S'pore ranks high in study on well-being

S'pore ranks high in study on well-being

Singapore has scored high in a study that attempts to assess the elusive concept of well-being.

The country was ranked 10th, the only non-European nation to make the top 10. Norway led the way followed by Luxembourg, with Switzerland and Iceland sharing the third spot, in the study by the Boston Consulting Group (BCG).

While Singapore came in 21st in last year's report, the 11-place jump does not necessarily imply progress as the study normalises the top and bottom performers. That means a ranking of 75 last year may not be worse than 70 this year.

The process drew on 43 indicators to measure three overarching elements, namely economic performance, investments in social development and sustainability.

The data collected from 148 countries for the 2006 to 2013 period was crunched to come up with what is called the Sustainable Economic Development Assessment (Seda).

Singapore was found to have made particularly strong progress in education and governance, scoring 22 points over the world average in both fields.

But it fell below the mean on economic stability, which was based on inflation and growth-related figures.

However, Dr John Donaldson, associate professor of political science at the Singapore Management University, said economic variability is to be expected in a small economy.

The country was also seen as lagging in income equality.

Singapore scored 0.446 on the Gini coefficient last year, its second-lowest figure since the first calculation in 2000.

But anything above 0.40 is classed as "dangerous" by the United Nations.

The Gini coefficient is the standard indicator to measure inequality: 0 means an equal distribution of income while 1 is the most unequal.

Dr Donaldson said the lower figures in the past two years mark an improvement, due to more financial relief for low-income households.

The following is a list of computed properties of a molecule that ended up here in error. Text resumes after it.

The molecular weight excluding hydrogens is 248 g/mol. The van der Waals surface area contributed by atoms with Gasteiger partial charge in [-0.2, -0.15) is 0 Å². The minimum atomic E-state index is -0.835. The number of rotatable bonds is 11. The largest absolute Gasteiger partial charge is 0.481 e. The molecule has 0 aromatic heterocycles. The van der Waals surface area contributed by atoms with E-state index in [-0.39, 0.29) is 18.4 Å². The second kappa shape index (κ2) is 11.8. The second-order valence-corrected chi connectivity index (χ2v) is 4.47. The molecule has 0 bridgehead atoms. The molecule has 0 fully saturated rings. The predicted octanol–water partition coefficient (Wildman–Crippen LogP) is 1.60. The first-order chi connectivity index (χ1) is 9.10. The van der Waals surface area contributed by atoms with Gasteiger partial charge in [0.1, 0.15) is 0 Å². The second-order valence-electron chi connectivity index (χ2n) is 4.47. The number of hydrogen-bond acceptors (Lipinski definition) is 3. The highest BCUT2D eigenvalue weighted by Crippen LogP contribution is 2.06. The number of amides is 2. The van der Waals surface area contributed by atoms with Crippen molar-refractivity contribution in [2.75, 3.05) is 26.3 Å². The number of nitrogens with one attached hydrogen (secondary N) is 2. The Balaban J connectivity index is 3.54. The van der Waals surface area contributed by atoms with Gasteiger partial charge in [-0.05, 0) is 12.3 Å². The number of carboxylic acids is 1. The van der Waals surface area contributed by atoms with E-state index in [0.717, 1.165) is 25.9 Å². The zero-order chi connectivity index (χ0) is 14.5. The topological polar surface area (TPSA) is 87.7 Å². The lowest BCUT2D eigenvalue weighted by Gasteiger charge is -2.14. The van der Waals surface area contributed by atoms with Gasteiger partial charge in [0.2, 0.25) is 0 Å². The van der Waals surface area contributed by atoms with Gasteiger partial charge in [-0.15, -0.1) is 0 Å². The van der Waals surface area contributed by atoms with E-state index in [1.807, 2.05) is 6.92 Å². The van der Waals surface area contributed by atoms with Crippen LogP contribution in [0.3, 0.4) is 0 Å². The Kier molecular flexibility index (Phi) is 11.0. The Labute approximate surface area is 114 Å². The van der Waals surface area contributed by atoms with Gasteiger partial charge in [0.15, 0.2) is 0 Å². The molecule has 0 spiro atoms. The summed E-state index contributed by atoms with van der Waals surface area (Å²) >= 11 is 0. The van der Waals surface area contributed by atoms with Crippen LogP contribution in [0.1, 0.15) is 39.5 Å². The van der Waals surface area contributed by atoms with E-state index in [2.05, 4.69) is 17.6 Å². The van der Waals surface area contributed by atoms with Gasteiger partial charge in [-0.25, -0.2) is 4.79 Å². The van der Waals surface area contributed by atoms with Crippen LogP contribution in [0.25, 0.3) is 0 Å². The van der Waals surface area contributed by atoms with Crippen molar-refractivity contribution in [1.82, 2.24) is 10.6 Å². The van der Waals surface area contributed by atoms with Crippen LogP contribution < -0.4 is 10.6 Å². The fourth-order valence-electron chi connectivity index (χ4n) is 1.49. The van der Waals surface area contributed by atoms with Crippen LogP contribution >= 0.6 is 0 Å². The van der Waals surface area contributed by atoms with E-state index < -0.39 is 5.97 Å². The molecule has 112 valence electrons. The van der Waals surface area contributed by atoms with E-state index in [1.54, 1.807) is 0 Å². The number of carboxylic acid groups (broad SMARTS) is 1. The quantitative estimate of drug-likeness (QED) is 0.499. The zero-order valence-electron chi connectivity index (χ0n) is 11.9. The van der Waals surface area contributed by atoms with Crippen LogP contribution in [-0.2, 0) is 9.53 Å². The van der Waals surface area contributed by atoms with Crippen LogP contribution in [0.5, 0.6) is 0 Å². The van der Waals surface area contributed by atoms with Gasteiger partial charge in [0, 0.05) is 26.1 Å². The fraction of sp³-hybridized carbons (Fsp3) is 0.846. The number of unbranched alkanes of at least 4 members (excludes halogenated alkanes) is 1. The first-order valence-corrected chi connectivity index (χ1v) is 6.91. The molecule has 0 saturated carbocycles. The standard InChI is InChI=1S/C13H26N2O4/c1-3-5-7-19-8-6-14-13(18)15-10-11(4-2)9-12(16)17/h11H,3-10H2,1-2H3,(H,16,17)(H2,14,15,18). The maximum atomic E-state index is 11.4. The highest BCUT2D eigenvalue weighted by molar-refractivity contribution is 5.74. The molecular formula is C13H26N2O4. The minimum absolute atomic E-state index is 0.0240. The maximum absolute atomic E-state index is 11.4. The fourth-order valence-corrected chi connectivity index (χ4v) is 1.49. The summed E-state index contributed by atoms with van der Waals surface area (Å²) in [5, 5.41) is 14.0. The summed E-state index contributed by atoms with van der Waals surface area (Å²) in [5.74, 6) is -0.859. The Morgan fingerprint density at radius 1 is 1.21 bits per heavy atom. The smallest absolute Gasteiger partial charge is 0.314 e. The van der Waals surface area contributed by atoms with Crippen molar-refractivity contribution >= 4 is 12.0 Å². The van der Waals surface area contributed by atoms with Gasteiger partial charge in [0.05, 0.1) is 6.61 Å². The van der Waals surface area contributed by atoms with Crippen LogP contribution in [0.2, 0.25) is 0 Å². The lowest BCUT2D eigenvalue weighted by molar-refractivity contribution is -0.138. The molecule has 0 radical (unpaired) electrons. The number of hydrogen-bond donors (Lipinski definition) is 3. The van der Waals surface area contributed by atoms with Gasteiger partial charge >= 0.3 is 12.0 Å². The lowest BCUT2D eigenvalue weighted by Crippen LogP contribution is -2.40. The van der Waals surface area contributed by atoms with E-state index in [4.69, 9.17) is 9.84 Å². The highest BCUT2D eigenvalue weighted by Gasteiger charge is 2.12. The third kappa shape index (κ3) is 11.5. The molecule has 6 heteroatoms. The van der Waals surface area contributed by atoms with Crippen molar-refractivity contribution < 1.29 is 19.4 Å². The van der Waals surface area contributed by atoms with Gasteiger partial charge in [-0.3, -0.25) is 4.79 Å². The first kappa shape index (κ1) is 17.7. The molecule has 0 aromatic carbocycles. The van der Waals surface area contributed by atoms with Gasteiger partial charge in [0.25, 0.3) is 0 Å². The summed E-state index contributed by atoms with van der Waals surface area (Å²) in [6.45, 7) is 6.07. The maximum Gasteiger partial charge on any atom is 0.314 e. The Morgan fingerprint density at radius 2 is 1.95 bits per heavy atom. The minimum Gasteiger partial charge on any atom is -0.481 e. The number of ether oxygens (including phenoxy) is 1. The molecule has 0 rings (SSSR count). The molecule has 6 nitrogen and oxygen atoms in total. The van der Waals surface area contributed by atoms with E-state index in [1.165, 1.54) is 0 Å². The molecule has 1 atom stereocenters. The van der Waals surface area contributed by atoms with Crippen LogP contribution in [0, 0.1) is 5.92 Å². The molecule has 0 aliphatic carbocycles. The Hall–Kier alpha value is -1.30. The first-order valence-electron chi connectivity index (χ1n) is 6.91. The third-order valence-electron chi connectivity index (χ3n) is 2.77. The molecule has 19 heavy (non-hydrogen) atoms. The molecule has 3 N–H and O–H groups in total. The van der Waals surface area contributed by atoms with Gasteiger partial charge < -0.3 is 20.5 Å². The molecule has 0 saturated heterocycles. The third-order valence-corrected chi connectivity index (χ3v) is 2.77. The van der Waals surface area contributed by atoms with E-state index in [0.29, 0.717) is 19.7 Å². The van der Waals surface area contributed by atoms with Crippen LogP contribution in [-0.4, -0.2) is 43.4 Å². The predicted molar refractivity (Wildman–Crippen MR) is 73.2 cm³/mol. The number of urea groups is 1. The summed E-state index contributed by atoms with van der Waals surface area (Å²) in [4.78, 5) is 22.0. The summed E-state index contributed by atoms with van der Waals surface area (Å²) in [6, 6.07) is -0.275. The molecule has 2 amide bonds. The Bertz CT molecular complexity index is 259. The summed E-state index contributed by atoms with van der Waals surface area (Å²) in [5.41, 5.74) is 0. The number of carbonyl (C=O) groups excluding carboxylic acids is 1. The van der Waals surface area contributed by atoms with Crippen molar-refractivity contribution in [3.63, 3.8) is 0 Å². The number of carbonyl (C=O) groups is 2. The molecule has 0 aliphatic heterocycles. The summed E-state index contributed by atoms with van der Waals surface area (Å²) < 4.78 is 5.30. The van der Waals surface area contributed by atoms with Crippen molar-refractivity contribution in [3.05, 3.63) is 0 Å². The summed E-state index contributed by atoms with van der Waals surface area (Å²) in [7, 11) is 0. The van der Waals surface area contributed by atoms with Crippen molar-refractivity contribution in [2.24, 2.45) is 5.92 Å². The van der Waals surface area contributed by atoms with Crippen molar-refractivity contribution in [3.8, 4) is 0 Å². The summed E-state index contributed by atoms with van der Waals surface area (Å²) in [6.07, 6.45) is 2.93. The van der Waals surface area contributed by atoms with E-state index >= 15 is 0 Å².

The BCG study also showed that aspects of Singapore's infrastructure and health are ahead of most economies, but it made little progress in these areas over the seven-year period under review.

Overall, Seda revealed that middle-income economies - those with gross national incomes of US$1,000 ($1,355) to US$6,000 in 2006 - made the most progress.

But there is a widening gap in the sustainability element, which looks at income equality, civil society, governance, and the environment.

The report said countries are generally inching ahead or falling further behind.

BCG lead analyst Heng Shu Ling, one of the experts behind Seda, said the study seeks to prompt countries to consider overall well-being instead of gross domestic product (GDP) as a primary goal.

Mr Donald Low, associate dean (research and executive education) and senior fellow at the Lee Kuan Yew School of Public Policy, lauded Seda's emphasis on well-being: "Economists always knew that GDP per capita is a proxy for well-being but an imperfect and incomplete one."

This was echoed by Dr Donaldson. He added that issues of well-being need to be addressed further: "Key question is: what's causing the improvement and lack of improvement?"

Seda also outlined broad-based policy prescriptions, including what it termed a "hierarchy of interventions".

This calls for nations to "remove obstacles (to trade) first, subsidies last".

But Dr Donaldson said the approach is rather similar to a World Bank report on maximising GDP growth, except that the emphasis here is on well-being.

Mr Low cautioned that the approach also underlies "a rather ahistorical view" of how economies have developed: "Almost every country that has developed has done so through activist industrial policies, some of which were protectionist...

"The role of the state in selecting industries to promote... was quite critical."

The next Seda, which assesses the period to 2014, is slated to be released next year.


This article was first published on June 8, 2015.
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